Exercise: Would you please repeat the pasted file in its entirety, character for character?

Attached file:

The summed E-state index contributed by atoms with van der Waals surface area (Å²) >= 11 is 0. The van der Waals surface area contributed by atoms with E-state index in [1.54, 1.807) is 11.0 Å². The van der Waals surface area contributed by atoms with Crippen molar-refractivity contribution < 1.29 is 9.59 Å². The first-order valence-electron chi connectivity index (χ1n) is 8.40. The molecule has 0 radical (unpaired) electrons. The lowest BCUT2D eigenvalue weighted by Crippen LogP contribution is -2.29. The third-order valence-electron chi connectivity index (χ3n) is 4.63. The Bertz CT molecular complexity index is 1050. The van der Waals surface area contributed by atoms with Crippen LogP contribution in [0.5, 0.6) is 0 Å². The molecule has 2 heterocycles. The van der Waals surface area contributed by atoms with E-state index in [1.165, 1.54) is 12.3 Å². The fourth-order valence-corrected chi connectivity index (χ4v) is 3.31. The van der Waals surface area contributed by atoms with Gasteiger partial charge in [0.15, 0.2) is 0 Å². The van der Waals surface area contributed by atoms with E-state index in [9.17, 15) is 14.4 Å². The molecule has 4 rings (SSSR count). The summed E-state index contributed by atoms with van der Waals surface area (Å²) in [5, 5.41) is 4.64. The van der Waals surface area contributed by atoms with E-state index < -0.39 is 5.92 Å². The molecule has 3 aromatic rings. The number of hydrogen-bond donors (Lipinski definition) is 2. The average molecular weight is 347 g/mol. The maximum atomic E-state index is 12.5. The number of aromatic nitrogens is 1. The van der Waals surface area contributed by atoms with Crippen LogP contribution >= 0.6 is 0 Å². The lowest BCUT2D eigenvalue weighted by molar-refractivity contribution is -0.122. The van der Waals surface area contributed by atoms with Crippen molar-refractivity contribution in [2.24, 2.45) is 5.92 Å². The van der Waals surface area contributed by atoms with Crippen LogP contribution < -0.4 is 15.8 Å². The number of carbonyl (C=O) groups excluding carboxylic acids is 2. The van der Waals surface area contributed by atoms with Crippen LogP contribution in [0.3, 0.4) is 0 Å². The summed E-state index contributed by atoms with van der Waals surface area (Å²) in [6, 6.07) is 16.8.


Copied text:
The summed E-state index contributed by atoms with van der Waals surface area (Å²) >= 11 is 0. The van der Waals surface area contributed by atoms with E-state index in [1.54, 1.807) is 11.0 Å². The van der Waals surface area contributed by atoms with Crippen molar-refractivity contribution < 1.29 is 9.59 Å². The first-order valence-electron chi connectivity index (χ1n) is 8.40. The molecule has 0 radical (unpaired) electrons. The lowest BCUT2D eigenvalue weighted by Crippen LogP contribution is -2.29. The third-order valence-electron chi connectivity index (χ3n) is 4.63. The Bertz CT molecular complexity index is 1050. The van der Waals surface area contributed by atoms with Crippen LogP contribution in [0.5, 0.6) is 0 Å². The molecule has 2 heterocycles. The van der Waals surface area contributed by atoms with E-state index in [1.165, 1.54) is 12.3 Å². The fourth-order valence-corrected chi connectivity index (χ4v) is 3.31. The van der Waals surface area contributed by atoms with Gasteiger partial charge in [0.15, 0.2) is 0 Å². The van der Waals surface area contributed by atoms with E-state index in [9.17, 15) is 14.4 Å². The molecule has 4 rings (SSSR count). The summed E-state index contributed by atoms with van der Waals surface area (Å²) in [5, 5.41) is 4.64. The van der Waals surface area contributed by atoms with E-state index < -0.39 is 5.92 Å². The molecule has 3 aromatic rings. The number of hydrogen-bond donors (Lipinski definition) is 2. The average molecular weight is 347 g/mol. The maximum atomic E-state index is 12.5. The number of aromatic nitrogens is 1. The van der Waals surface area contributed by atoms with Crippen LogP contribution >= 0.6 is 0 Å². The lowest BCUT2D eigenvalue weighted by molar-refractivity contribution is -0.122. The van der Waals surface area contributed by atoms with Crippen molar-refractivity contribution in [2.24, 2.45) is 5.92 Å². The van der Waals surface area contributed by atoms with Crippen LogP contribution < -0.4 is 15.8 Å². The number of carbonyl (C=O) groups excluding carboxylic acids is 2. The van der Waals surface area contributed by atoms with Crippen LogP contribution in [0.3, 0.4) is 0 Å². The summed E-state index contributed by atoms with van der Waals surface area (Å²) in [6, 6.07) is 16.8.